Ashley Sharp: Racist and homophobic Leeds prison officer who ran far-right fitness club jailed for eight years

An "extremely dangerous" prison officer who ran a far-right fitness club has been jailed for eight years for possessing a "murder manual" for white supremacists.

Ashley Sharp set up the White Stag Athletic Club to create a "brotherhood" and train others to be soldiers for the racist cause, Sheffield Crown Court heard.

The 42-year-old father-of-two from Barnsley was fired from his job with the Prison Service following his arrest and was working as a truck driver before being found guilty of possession of a document likely to be useful to a terrorist - a copy of the 200-page White Resistance Manual.

Prosecutor Denise Breen-Lawton said the document contained "numerous ways to commit terrorist attacks," including information on how to kill people, use different weapons, build bombs and evade the police.

Judge Jeremy Richardson KC jailed Sharp for eight years, with an extended sentence of five years, on Thursday, and said he would send his sentencing remarks to Justice Secretary Alex Chalk, who is responsible for prisons.

"I have no idea what, if any, vetting was undertaken by the prison service when you obtained your job as a prison officer or what monitoring there was of you once in post," he told Sharp.

"I have absolutely no doubt that a man with the perverted and extremely dangerous views you hold should never be employed in the responsible position of a prison officer.

"I regard the fact you were a prison officer to be a very serious matter.

"You had contact with vulnerable white men who were disadvantaged and disaffected, some of whom may well have been ripe for selection by you, had the situation presented itself."

The jury was played a video Sharp made on his way home from a shift at Armley jail in Leeds, wearing his uniform, in which he boasted: "They didn't get rid of me.

"It's been a real good 'un this job actually. Kicking a*** and taking names basically. It's been really, really good fun, lots of busts for drugs and a bit of violence."

Calling himself "Sarge", Sharp vetted potential recruits to his fitness club with questions including: "Are you Jewish? Are you homosexual? Are you a Muslim? What are your views on race mixing?"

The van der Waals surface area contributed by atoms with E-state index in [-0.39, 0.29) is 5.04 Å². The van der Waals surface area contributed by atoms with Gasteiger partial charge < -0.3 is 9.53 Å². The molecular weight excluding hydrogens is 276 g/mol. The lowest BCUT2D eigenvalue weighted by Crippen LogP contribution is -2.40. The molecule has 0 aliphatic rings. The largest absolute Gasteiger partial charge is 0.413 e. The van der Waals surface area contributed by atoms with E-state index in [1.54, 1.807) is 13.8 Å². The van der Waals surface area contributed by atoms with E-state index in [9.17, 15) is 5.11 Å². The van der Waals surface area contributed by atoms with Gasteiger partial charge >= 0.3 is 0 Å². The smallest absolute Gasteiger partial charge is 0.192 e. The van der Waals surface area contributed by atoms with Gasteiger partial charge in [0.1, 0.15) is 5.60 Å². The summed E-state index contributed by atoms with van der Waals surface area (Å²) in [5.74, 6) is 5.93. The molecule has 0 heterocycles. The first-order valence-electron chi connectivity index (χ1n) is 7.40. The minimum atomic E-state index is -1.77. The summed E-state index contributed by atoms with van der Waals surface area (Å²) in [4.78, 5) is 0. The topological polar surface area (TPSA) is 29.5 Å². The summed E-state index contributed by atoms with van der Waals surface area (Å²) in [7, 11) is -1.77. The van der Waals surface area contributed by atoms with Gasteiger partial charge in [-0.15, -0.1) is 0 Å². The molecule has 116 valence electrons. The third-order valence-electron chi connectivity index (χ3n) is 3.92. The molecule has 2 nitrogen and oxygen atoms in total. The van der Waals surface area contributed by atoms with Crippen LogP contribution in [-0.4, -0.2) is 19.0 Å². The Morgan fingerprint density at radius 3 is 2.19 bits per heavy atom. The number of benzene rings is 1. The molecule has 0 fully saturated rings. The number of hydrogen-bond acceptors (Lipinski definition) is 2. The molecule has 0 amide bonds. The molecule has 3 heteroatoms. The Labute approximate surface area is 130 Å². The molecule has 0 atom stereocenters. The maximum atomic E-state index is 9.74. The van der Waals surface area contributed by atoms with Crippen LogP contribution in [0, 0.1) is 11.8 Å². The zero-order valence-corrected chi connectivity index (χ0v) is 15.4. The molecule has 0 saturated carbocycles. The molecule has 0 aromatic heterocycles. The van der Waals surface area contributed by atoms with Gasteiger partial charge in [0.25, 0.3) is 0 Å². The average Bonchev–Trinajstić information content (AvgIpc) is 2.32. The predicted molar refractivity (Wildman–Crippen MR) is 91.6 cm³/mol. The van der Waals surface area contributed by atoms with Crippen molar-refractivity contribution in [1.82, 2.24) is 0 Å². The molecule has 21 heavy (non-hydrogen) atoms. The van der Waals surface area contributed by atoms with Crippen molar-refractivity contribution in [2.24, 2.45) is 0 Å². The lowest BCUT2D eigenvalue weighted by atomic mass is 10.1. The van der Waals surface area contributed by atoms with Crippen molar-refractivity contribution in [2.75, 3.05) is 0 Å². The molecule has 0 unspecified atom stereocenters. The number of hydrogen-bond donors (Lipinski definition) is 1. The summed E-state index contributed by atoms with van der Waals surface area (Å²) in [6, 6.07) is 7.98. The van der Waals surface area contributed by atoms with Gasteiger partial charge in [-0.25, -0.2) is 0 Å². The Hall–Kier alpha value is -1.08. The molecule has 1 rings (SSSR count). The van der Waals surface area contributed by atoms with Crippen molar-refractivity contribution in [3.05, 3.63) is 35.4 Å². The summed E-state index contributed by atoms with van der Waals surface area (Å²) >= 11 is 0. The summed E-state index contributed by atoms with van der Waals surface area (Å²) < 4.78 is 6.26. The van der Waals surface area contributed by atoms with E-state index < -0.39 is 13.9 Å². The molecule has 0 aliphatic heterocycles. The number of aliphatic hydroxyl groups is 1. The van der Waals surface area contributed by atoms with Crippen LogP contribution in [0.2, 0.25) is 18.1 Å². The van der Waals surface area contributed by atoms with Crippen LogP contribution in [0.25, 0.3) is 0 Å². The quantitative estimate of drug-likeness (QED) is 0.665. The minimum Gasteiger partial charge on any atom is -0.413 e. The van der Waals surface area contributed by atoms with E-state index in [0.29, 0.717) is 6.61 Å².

He told followers in a speech he was honoured to be the their "commander" and listed their "heroes", including the Nazi leaders Joseph Goebbels, Reinhard Heidrich, and Adolf Hitler.

The prosecutor said Sharp was "a racist and a homophobe and a white supremacist" and his group participated in "combat sports" because they were "training for the coming race war".

The judge told Sharp: "This was not some form of ludicrous sports club. You were recruiting men with equally malevolent views to your own for a malign purpose.

"The simple fact of the matter is you created a cauldron of self-absorbed neo-Nazism masquerading as a low grade all-male sports club. This sought to camouflage your real purpose to incite violence against those you hated with a vengeance."

He said the views expressed in the manual were "vile", describing it as a document which "furnishes those, like you, who harbour perverted and extreme white supremacist attitudes and views, with the wherewithal to commit murder - it is a murder manual for white supremacists."

"I have no doubt whatsoever you harboured terrorist intentions and your motivation was terrorism," he said.

"I doubt you would have perpetrated this yourself, although that is something of which I cannot be sure - you may have been so overwhelmed by hatred that you may, in time, have perpetrated a terrorist act."

Sharp also had a balaclava and two face coverings with skull markings on, of the type seen in white supremacist videos, the court was told.

In mitigation, Peter Eguae, said Sharp's group was aimed at "self-improvement," adding: "There is no evidence the defendant has done anything violent, no evidence that he ever engaged in violence as a prison guard."

Sharp was cleared of a separate charge relating to neo-Nazi rap songs.

Detective Chief Superintendent James Dunkerley, head of Counter-Terrorism Policing North East said: "Tackling extremist and instructional material is an essential part of protecting the public and preventing it from potentially influencing or informing the actions of others.

"We will prosecute anyone found to be in possession of such material and will continue work with our partners to remove content of concern from online platforms."

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